Rainbow Board drops primary French, parent upset

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by Alicia McCutcheon

MANITOULIN—As of September of this year, French will only be offered starting in Grade 4, dropping Grades 1 through 3 from the language component of the Rainbow District School Board (RDSB), which has one parent fuming.

Seija Deschenes of White’s Point is a mother of three, two of whom are currently school-going age, with a daughter in Grade 2 and a son in Senior Kindergarten at Little Current Public School (LCPS). When she learned of the RDSB’s decision, she immediately called Manitoulin board trustee Larry Killens and visited with LCPS principal Jamie Mohamed to express her displeasure at the news.

“It’s been pretty well documented that children will learn a second language in their early years with a lot more ease,” Ms. Deschenes said. “By Grade 4, their bodies are starting to change, they’re becoming more self-conscious and are going to be more shy about trying to speak another language.”

The mother said her daughter loves French class and comes home speaking fluently, proud of what she’s learning at LCPS, praising her teachers.

According to research, she said, there is a dramatic decrease in students taking French class after Grade 9, the only mandatory grade for the subject in high school.

“Kids are able to discover and enjoy the language more as a child, but by Grade 4 they will lose that,” Ms. Deschenes lamented. “I read that the government wanted 50 percent of students to be bilingual out of school—I can’t see that happening now. Why would they take French programming away at an early age? The government implemented all-day Kindergarten because they saw the benefits. This seems like a complete contradiction.”

She noted that her son is currently taking Ojibwe in his Senior Kindergarten class and that it is obvious that the government has seen the benefit of having Ojibwe taught from an early age, considering the loss of the language due to the history of residential schools and other factors. “So why would they take French away?” she asked. “You think they would have learned from their previous mistakes. I think they’re missing the boat on this.”

Ms. Deschenes shared that she did not take French in public school until she moved to Sudbury in Grade 6. “I was so far behind my classmates I had to stay in at recesses to try to catch up,” she said.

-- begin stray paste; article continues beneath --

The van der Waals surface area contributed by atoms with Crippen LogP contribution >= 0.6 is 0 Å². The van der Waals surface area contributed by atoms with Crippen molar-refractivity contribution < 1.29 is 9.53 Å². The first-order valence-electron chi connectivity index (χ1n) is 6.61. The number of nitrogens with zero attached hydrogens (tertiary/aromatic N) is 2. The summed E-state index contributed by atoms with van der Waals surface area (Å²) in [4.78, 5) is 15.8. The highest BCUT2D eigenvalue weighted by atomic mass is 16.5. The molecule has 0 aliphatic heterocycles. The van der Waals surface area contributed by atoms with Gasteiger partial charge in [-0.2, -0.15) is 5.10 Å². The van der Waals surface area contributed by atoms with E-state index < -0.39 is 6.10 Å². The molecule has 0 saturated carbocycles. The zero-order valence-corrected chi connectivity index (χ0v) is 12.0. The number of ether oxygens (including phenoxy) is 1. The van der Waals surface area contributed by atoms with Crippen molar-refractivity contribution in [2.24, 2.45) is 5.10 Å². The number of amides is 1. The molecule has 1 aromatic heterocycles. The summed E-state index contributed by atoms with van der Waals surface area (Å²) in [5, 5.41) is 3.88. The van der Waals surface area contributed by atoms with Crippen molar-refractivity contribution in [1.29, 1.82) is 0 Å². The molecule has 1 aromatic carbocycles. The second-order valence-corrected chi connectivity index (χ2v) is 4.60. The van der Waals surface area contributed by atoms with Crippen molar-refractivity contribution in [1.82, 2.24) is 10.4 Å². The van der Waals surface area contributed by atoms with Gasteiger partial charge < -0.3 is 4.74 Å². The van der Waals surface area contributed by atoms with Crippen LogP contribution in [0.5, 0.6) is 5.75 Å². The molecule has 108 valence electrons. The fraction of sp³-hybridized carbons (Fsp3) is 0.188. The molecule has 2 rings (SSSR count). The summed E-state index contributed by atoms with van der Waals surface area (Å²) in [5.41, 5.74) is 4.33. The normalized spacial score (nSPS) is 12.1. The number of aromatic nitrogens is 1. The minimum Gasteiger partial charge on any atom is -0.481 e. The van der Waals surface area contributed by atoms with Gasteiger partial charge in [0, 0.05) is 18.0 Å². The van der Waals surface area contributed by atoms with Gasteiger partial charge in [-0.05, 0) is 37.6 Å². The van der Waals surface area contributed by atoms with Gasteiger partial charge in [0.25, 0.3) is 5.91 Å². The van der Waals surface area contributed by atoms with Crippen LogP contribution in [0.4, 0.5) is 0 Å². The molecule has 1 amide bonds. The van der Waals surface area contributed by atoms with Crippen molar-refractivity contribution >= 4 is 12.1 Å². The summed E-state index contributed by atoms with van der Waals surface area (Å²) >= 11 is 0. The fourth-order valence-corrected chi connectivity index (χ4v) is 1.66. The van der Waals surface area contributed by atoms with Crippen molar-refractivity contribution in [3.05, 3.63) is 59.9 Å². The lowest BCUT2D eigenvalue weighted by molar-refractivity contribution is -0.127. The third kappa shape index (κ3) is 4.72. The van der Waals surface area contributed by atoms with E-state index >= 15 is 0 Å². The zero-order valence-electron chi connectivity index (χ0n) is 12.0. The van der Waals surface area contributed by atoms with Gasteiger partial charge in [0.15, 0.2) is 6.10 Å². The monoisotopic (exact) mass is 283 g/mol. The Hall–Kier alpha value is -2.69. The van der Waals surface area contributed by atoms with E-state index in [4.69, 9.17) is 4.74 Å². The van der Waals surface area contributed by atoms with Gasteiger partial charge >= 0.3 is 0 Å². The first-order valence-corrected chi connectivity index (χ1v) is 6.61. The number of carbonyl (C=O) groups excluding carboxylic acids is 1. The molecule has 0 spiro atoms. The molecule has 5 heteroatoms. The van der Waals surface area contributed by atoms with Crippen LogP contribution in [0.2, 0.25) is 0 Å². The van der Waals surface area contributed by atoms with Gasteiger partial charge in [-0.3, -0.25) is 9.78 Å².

She explained that her husband’s first language is French and that thanks to her mother-in-law, who cares for her youngest son during the day, her son is bilingual. “My son’s in SK and now he won’t have that opportunity and my daughter will miss out on French class next year.”

“The government needs to know that we’re not okay with this,” Ms. Deschenes continued, noting that her next step is to meet with the Parents’ Council and asks that other parents with similar concerns step forward.

“There are no French schools on Manitoulin, we would have to drive to Espanola, and we just can’t do that,” she added.

According to RDSB executive director Norm Blaseg, parents who are interested in French immersion will have to do just that, seek out a different school.

“We look at the need or wants, and we would look at French immersion on the Island, but there are just never the numbers,” Mr. Blaseg said. “At this time that’s not happening.”

“We’ve aligned our curriculum with the ministry (of education) mandate,” he said, noting that this announcement was actually made in December of 2011. “This creates from Grades 1-3 more time for core subjects in numeracy and literacy and more emphasis on physical education.”

Currently, students spend 150 minutes each week learning French, which, come fall, will be spread out among the three aforementioned subjects. The remaining 80 minutes left in the day must be shared among a whole litany of subjects Mr. Blaseg listed off. “It’s a really crowded curriculum,” he replied.

The executive director said that studies have shown that academic outcomes will improve with increased time spent on literacy and mathematics.

The Expositor questioned Mr. Blaseg if this change was in honour of yearly report cards such as EQAO. “It’s all about making students as accomplished as possible in the core subjects as possible.”

“French is optional, but other subjects are not,” he added.

“I’m really disappointed in the government’s decision—this is one of Canada’s official languages,” Larry Killens, RDSB trustee for Manitoulin, said. “They’ve proven that children learn languages better in their primary years.”

“It’s a matter of finances,” he continued. “I’m not happy. This government is not making sense.”

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